Types Of Dental Implants

Fortunately for us, though, the dentist takes a recommendation about the implant should be used in accordance with consultations with the individual. For certain people this may be mindboggling or distasteful. An knowledgeable patient may also be more confident with what happens to their teeth. Therefore the operation may not be just so painful for the patient by finding out all about each form of implant. More about the author available here.

The most popular type of implant used is a Root Shape Dental Implant. It is essentially a tooth root shaped pin. This form of implant is utilized where there is adequate breadth and distance in the jawbone to accommodate the implant. If your jawbone may not have such criteria, a bone graft will be needed to connect with the screw style root and create an region in your jawbone. The implant specialist must cut your teeth, remove your jawbone and then drill one hole for each implant you need. Then the device is inserted, and you sew the gum back. Usually three to six months after, the gum is sliced away to reveal the implant and fitted with an abutment. Then, the fresh tooth is fixed to the abutment.

A Subperiosteal dental implant is used where the jawbone has inadequate breadth or weight, and is not deemed appropriate for bone grafting. It is a form of metal plate or frame placed under the jawbone surrounding the gum. It is constructed from a lightweight substance and braced to insure that strain is uniformly distributed across the jawbone. Both electrodes are then fastened to the patient tightly. After a healing time the remainder of the dental implant is removed, such as the ring.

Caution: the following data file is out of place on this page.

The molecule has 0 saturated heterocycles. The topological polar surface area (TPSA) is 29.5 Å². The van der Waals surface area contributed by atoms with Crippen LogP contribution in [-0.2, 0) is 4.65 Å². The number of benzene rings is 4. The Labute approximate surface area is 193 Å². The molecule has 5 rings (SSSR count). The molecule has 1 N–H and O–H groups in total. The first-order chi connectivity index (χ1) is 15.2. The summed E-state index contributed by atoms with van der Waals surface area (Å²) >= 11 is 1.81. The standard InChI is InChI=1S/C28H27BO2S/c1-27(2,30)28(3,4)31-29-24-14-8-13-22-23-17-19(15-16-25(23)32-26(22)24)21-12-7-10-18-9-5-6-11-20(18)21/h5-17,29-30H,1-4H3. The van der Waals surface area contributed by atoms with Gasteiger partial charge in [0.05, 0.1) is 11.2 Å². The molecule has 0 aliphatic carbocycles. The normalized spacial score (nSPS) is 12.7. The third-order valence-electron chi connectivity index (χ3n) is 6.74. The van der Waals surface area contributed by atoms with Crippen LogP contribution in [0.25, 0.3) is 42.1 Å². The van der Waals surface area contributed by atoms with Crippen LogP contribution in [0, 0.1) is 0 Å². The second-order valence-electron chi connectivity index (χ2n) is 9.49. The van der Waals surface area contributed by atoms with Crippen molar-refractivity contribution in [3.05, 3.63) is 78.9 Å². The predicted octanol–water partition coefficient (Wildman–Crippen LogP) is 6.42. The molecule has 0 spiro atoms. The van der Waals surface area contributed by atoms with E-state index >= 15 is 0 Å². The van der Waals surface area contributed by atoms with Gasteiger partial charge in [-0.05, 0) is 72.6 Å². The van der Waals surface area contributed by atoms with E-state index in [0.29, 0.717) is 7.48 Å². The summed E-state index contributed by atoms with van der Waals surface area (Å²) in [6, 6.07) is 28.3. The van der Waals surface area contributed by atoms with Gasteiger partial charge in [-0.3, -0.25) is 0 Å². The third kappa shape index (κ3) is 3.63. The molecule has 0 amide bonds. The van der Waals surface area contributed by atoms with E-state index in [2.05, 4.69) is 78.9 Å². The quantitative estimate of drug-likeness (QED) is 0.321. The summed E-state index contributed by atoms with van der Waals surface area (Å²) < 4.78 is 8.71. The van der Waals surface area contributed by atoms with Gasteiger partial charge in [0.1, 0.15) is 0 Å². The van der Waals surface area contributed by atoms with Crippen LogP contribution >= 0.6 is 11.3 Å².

Where the jawbone is too thin to be deemed appropriate for bone grafting a Plate Type dental implant is used. The plate used with this implant is smooth and wide, so that it suits against a thin jawbone easily and tightly. The implant surgeon must create a cut in the teeth, and mold the jawbone to the most fitting form to accommodate the implant layer. This is then fastened to the jawbone and the gum stitched on. Three to six months could be required until the final sections of the implant are removed for the mouth to recover.

A Mini dental implant is used where the tooth or teeth to be removed are tiny, such as the incisors, or where flexible dentures are fixed. This sort of implant is approximately half the size of a conventional implant with the Root Shape. Consequently, the patient gets less discomfort, a smoother treatment and saves both time and energy. The dental implant surgeon makes a cut in the lip to install a Mini Dental Implant, cuts a tiny hole in the jawbone and holds the implant in place. The abutment is automatically applied to the bone, and the tooth or dentures will be instantly fitted to it.